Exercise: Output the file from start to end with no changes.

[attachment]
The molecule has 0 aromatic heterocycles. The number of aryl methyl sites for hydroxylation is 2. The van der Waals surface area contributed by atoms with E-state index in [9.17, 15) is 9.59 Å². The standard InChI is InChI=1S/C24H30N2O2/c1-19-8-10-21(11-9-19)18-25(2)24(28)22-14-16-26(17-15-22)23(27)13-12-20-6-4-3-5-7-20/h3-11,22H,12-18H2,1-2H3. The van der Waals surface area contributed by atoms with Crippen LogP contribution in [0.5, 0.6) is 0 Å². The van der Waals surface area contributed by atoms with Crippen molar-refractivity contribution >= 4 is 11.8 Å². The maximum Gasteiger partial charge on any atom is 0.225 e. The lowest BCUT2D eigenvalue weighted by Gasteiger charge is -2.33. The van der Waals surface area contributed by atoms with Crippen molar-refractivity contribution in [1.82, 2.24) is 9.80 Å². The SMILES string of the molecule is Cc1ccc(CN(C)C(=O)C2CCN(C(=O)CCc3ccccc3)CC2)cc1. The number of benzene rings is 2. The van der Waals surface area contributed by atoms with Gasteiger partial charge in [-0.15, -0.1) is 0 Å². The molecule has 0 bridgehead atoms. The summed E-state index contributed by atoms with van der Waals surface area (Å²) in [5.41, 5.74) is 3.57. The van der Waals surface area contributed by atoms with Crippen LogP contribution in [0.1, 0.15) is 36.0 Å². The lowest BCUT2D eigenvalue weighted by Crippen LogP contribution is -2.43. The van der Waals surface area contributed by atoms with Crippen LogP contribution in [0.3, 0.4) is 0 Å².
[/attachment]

The molecule has 0 aromatic heterocycles. The number of aryl methyl sites for hydroxylation is 2. The van der Waals surface area contributed by atoms with E-state index in [9.17, 15) is 9.59 Å². The standard InChI is InChI=1S/C24H30N2O2/c1-19-8-10-21(11-9-19)18-25(2)24(28)22-14-16-26(17-15-22)23(27)13-12-20-6-4-3-5-7-20/h3-11,22H,12-18H2,1-2H3. The van der Waals surface area contributed by atoms with Crippen LogP contribution in [0.5, 0.6) is 0 Å². The van der Waals surface area contributed by atoms with Crippen molar-refractivity contribution >= 4 is 11.8 Å². The maximum Gasteiger partial charge on any atom is 0.225 e. The lowest BCUT2D eigenvalue weighted by Gasteiger charge is -2.33. The van der Waals surface area contributed by atoms with Crippen molar-refractivity contribution in [1.82, 2.24) is 9.80 Å². The SMILES string of the molecule is Cc1ccc(CN(C)C(=O)C2CCN(C(=O)CCc3ccccc3)CC2)cc1. The number of benzene rings is 2. The van der Waals surface area contributed by atoms with Gasteiger partial charge in [-0.15, -0.1) is 0 Å². The molecule has 0 bridgehead atoms. The summed E-state index contributed by atoms with van der Waals surface area (Å²) in [5.41, 5.74) is 3.57. The van der Waals surface area contributed by atoms with Crippen LogP contribution in [0.1, 0.15) is 36.0 Å². The lowest BCUT2D eigenvalue weighted by Crippen LogP contribution is -2.43. The van der Waals surface area contributed by atoms with Crippen LogP contribution in [0.3, 0.4) is 0 Å².